John Thomson was born in Sprouston on 28th October
1805,the son of the minister the Rev. Doctor Andrew
Thomson and his wife Jane Carmichael. Andrew Thomson
was himself an amateur musician who composed church
music. After he moved to St George’s Edinburgh he worked
with choir master R. A. Smith to improve church music and
no doubt this background would have influenced the young
John Thomson‘s musical talents.
However, it was as a composer in the romantic movement that John Thomson would make his mark. This was the time when the works of Burns, Scott and Byron were making Scotland famous in Europe and several composers such as Beethoven wrote arrangements of Scottish songs. Thomson too made arrangements of Scottish folk songs. However, musically he was mainly influenced by the German romantic composers such as Weber and Beethoven and he developed a classical music style which owed more to what was happening in Germany, rather than his Scottish inheritance. In 1829 he met his younger contemporary Felix Mendelssohn, during the latter’s visit to Scotland. Mendelssohn admired his work and encouraged him to visit Germany to study, writing a letter of introduction for the Scotsman to take to his family.
“The bearer of this letter is a young man who has shown me much kindness here… I earnestly beg of you to smooth down for him as much as possible any difficulties he may encounter in Berlin… He is very fond of music; I know a pretty trio of his composition and some vocal pieces that please me very well…”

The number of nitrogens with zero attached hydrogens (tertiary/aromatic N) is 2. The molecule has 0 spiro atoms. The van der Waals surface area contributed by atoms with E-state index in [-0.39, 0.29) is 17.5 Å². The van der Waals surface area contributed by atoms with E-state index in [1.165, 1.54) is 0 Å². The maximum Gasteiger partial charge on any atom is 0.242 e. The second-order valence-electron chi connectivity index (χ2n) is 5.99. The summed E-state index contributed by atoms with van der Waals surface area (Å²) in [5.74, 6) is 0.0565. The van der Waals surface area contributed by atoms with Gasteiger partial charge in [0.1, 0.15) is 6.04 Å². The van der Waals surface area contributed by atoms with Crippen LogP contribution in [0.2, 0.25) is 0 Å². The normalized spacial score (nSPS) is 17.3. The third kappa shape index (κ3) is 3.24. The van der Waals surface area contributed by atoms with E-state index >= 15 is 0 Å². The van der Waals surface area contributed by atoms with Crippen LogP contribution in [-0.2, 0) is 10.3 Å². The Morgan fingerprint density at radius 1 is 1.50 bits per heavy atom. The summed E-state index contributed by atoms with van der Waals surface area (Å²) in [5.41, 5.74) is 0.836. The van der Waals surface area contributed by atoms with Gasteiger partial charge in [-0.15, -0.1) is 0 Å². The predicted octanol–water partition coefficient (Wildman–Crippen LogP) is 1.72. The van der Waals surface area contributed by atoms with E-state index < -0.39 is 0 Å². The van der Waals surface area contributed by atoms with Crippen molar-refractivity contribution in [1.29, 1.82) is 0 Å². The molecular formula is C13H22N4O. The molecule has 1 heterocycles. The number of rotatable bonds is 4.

Thomson spent sometime in Berlin and seems to have made a good impression on Mendelssohn’s family. Fanny Mendelssohn, herself a talented musician, described him as the man “whom I like best among all the Englishmen (sic) I know,” and the two of them swapped musical compositions. He went on to meet Schumann and study with Ignaz Moscheles a friend of Beethoven, in Berlin and Leipzig. He also seems to have visited Paris in 1830.
His musical works included three operas “Hermann”, “The House of Aspen” and “The Shadow on the Wall” which were performed in London, a fine bagatelle, a rondo and other pieces for piano, two piano trios, a flute concerto and a flute quartet, concert arias and a six part glee “When Whispering Winds”. His “Drei Lieder” of 1838, a copy of which he dedicated to Mendelssohn, are considered to be comparable with Schumann’s famous songs composed two years later. He also edited the “Vocal Melodies of Scotland”.
In October 1839 he was appointed the first ever Reid Professor of Music at Edinburgh University. A few months after this he married Janet, daughter of Dr John Lee the Principal of the University. In February 1841 he celebrated the first Reid concert, which also included programme notes - possibly the first example of what has now become standard practice in concert programmes. However, his career was cut short by his death from heart failure in May 1841. He was just 35 years old.
Information courtesy O. Drake
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